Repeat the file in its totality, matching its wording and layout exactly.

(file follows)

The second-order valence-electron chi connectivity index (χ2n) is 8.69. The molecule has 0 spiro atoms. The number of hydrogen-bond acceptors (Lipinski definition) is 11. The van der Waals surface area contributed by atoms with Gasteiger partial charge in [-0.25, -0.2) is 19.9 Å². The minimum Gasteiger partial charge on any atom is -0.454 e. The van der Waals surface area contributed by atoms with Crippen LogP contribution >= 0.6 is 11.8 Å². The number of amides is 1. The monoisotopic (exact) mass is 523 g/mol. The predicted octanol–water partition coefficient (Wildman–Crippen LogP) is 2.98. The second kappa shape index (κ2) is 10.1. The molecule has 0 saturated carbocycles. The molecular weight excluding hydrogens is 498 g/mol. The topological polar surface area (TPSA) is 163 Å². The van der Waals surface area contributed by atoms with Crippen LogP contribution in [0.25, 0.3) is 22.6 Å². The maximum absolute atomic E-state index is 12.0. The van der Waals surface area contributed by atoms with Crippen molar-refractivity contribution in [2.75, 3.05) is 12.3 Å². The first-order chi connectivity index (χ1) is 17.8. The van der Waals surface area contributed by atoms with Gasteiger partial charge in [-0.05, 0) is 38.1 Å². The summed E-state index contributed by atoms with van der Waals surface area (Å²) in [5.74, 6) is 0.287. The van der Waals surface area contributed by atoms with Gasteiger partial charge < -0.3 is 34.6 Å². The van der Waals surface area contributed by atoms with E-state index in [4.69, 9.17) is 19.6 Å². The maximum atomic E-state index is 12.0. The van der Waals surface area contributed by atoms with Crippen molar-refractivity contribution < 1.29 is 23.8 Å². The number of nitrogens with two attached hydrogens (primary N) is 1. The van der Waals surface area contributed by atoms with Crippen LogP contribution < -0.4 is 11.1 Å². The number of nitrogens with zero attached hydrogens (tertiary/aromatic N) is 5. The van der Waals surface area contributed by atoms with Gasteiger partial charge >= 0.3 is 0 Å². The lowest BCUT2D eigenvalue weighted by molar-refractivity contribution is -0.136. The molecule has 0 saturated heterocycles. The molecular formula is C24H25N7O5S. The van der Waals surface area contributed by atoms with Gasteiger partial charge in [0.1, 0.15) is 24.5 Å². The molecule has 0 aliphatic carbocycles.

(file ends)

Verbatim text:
The second-order valence-electron chi connectivity index (χ2n) is 8.69. The molecule has 0 spiro atoms. The number of hydrogen-bond acceptors (Lipinski definition) is 11. The van der Waals surface area contributed by atoms with Gasteiger partial charge in [-0.25, -0.2) is 19.9 Å². The minimum Gasteiger partial charge on any atom is -0.454 e. The van der Waals surface area contributed by atoms with Crippen LogP contribution >= 0.6 is 11.8 Å². The number of amides is 1. The monoisotopic (exact) mass is 523 g/mol. The predicted octanol–water partition coefficient (Wildman–Crippen LogP) is 2.98. The second kappa shape index (κ2) is 10.1. The molecule has 0 saturated carbocycles. The molecular weight excluding hydrogens is 498 g/mol. The topological polar surface area (TPSA) is 163 Å². The van der Waals surface area contributed by atoms with Crippen LogP contribution in [0.25, 0.3) is 22.6 Å². The maximum absolute atomic E-state index is 12.0. The van der Waals surface area contributed by atoms with Crippen molar-refractivity contribution in [2.75, 3.05) is 12.3 Å². The first-order chi connectivity index (χ1) is 17.8. The van der Waals surface area contributed by atoms with Gasteiger partial charge in [-0.05, 0) is 38.1 Å². The summed E-state index contributed by atoms with van der Waals surface area (Å²) in [5.74, 6) is 0.287. The van der Waals surface area contributed by atoms with Gasteiger partial charge < -0.3 is 34.6 Å². The van der Waals surface area contributed by atoms with E-state index in [4.69, 9.17) is 19.6 Å². The maximum atomic E-state index is 12.0. The van der Waals surface area contributed by atoms with Crippen molar-refractivity contribution < 1.29 is 23.8 Å². The number of nitrogens with two attached hydrogens (primary N) is 1. The van der Waals surface area contributed by atoms with Crippen LogP contribution < -0.4 is 11.1 Å². The number of nitrogens with zero attached hydrogens (tertiary/aromatic N) is 5. The van der Waals surface area contributed by atoms with Gasteiger partial charge >= 0.3 is 0 Å². The lowest BCUT2D eigenvalue weighted by molar-refractivity contribution is -0.136. The molecule has 0 saturated heterocycles. The molecular formula is C24H25N7O5S. The van der Waals surface area contributed by atoms with Gasteiger partial charge in [0.1, 0.15) is 24.5 Å². The molecule has 0 aliphatic carbocycles.